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Re: Re: New library file format


I meant no offense, and I am certainly not trying to cast aspersions on your capabilities. I have no doubt whatsoever that you are fully capable ofbuilding whatever you propose. My point, though badly expressed, was simply that it is very easy (and I have seen it, indeed participated in it, firsthand) to over-engineer something to support all kinds of potential use-cases and re-use by others, and then when it is deployed and the dust has settled, even though it is working as advertised and you did a fine job and everybody's happy, the *actual* *use* of your wonderful invention is limited to such a small subset of what you designed that you could have saved a lot of time and effort by building something much simpler in the first place. Now, since I can't read your mind, and don't know exactly how you are planning to hook the plugins up, I cannot presume to know whether you are anywhere near falling into this particular trap or not. It's just a cautionary tale.

You are protecting me from myself? You sound like my government.... just kidding. Early in my career, that was my middle name, over-design. But here we are just talking about an API that has to exist anyway. I'm just saying formalize it, like you would publish the dimensions of a building foundation for the next subcontractor who is putting up walls.

It takes about 4 lines of code in CMake to build a DLL or DSO.

So I absolutely agree with you that user experience is paramount, but in so doing I put the plugin manager in the same category as the file format-- a nice piece of technology that might solve part of the problem.

Personally, if I were doing this, though (but of course I'm not, and I know that doesn't give me a vote :) being the lazy programmer that I am, I would eschew the plugin support for a much simpler architecture, and try toleverage existing web infrastructure as much as possible. For example, itwould be relatively easy to add the ability to open a socket to read a webpage, and the ability to parse HTML and look for special tags that indicated a valid library was inside.
Your HTML parser could be done in a "usage API" plugin, so your "implementation" of a read only library part retrieval mechanism can have its place, one that the plugin architecture provides for you. So your idea is not mutually exclusive with mine.

Absolutely agreed. It should be a piece of cake with the available lower-level data serializer/deserializer you describe.

Now, you've got google finding your parts for you, you've got a web page with pinouts and text and 3D models, or however fancy the designer wants to get in communicating his library to humans, and KiCad can load it from the same URL the user uses to look at it.

Your documentation needs shift. Sure, you're documenting a file format(which you really should do anyway for the cache file), but instead of documenting an API, you are documenting how you containerize your file inside an HTML document with a few tags.

A guy who uses the library editor to make one part can now share it with the world without having to write or understand a KiCad plugin -- he justneeds basic HTML skills.
The library editor becomes a library specific tool under my vision. In some libraries parts could be stored in a database and autogenerated with fortran or front panel switches, or chipmonks (pun intended). It does not matter, as long as the usage API is there to pull parts out into Kicad, and then from those in RAM structures we can cache the parts on disk. Writing a plugin does not have to be hard, especially if there were samples. As always, there are people available for hire to do these things.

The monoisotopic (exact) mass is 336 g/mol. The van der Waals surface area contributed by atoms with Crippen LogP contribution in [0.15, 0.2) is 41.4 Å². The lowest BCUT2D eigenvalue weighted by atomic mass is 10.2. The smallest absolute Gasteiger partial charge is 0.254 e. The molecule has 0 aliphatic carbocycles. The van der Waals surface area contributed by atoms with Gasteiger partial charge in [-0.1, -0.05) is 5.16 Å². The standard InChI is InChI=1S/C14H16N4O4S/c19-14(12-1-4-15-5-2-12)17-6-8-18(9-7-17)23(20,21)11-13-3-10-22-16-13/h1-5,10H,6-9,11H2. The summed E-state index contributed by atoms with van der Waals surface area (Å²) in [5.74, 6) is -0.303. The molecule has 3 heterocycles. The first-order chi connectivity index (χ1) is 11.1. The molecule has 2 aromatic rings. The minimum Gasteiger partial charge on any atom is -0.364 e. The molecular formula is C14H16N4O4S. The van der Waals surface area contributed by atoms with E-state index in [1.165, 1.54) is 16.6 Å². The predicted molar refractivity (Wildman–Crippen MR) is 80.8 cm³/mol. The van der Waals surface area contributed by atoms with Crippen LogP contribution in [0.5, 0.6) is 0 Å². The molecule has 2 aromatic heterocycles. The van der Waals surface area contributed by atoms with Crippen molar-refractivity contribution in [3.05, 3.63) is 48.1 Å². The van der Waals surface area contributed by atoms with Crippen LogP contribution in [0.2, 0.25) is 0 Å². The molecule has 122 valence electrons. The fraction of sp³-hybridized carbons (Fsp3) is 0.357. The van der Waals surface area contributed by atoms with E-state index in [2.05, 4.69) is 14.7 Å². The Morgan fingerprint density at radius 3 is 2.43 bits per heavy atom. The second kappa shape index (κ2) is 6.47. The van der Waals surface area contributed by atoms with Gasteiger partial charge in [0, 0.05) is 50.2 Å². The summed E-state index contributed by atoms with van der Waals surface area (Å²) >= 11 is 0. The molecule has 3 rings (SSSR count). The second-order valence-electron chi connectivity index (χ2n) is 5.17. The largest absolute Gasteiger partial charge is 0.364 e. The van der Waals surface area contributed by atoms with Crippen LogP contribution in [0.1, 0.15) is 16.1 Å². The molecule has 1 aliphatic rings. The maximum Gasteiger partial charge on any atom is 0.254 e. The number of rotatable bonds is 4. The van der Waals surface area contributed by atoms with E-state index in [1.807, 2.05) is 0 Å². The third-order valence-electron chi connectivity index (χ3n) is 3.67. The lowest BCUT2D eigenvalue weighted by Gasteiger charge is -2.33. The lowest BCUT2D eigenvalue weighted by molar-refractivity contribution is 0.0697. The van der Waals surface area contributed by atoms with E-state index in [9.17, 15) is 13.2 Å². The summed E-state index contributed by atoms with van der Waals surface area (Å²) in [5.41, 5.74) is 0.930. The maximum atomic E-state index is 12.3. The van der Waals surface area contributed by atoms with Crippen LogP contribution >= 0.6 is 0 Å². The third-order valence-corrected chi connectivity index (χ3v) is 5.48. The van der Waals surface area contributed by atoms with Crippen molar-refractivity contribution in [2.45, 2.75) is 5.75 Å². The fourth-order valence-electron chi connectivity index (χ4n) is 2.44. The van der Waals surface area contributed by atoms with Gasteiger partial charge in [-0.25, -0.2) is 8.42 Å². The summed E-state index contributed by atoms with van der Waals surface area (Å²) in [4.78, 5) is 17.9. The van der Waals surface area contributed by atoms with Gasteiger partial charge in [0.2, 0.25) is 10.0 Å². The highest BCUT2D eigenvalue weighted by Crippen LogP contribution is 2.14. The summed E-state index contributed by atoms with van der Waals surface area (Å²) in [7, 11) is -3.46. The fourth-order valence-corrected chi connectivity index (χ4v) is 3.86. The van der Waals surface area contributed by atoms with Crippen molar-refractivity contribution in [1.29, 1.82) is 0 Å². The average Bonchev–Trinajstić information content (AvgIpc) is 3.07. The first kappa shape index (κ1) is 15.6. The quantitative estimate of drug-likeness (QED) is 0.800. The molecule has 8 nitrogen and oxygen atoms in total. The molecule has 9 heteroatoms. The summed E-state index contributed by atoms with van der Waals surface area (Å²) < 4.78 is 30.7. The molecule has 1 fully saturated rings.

I can see your point, and I agree that the plugin architecture can removethe debate about where/how libraries should be stored from KiCad development, and let non-core developers play with their own visions more easily. So, if the plugin architecture you are envisioning is a small enough effort,you should build it and let them come. It's only if it starts to be big enough to start costing serious development time that you should blow it offand decide to hard code support for "files and XXX", where "XXX" is web, or database, or whatever.

I have to admit that I did not understand, at first, that you were proposing a standard serialization/deserialization mechanism that *could* be common (at least reused) by each plugin. So I was worried that a plugin would be more work than it appears you meant for it to be.

Since you have expressed that there should be a canonical text format forlibrary data, the very first plugin I would like to see is one which can invoke an executable in a separate process and communicate with it via stdin/stdout. Then I can build my real plugin underneath the plugin manager in Python :)

Well that would give you a byte stream, but no defined way to marshall arguments. Why not simply go through DBUS, it was invented precisely for this problem space. But I'm not saying do the formal usage API (definition) in DBUS, but rather keep that as a C++ point of departure.

The usage API could be done in a *.h file or two, and then Doxygen could be ran against it to generate a nice programmer's document. Perhaps the licensing model should allow closed source on the API, so somebody can implement a closed source plugin. Then maybe TI or somebody will step up and write a plugin so they can beat up on their competitors among Kicad users, who eventually will take over the world.


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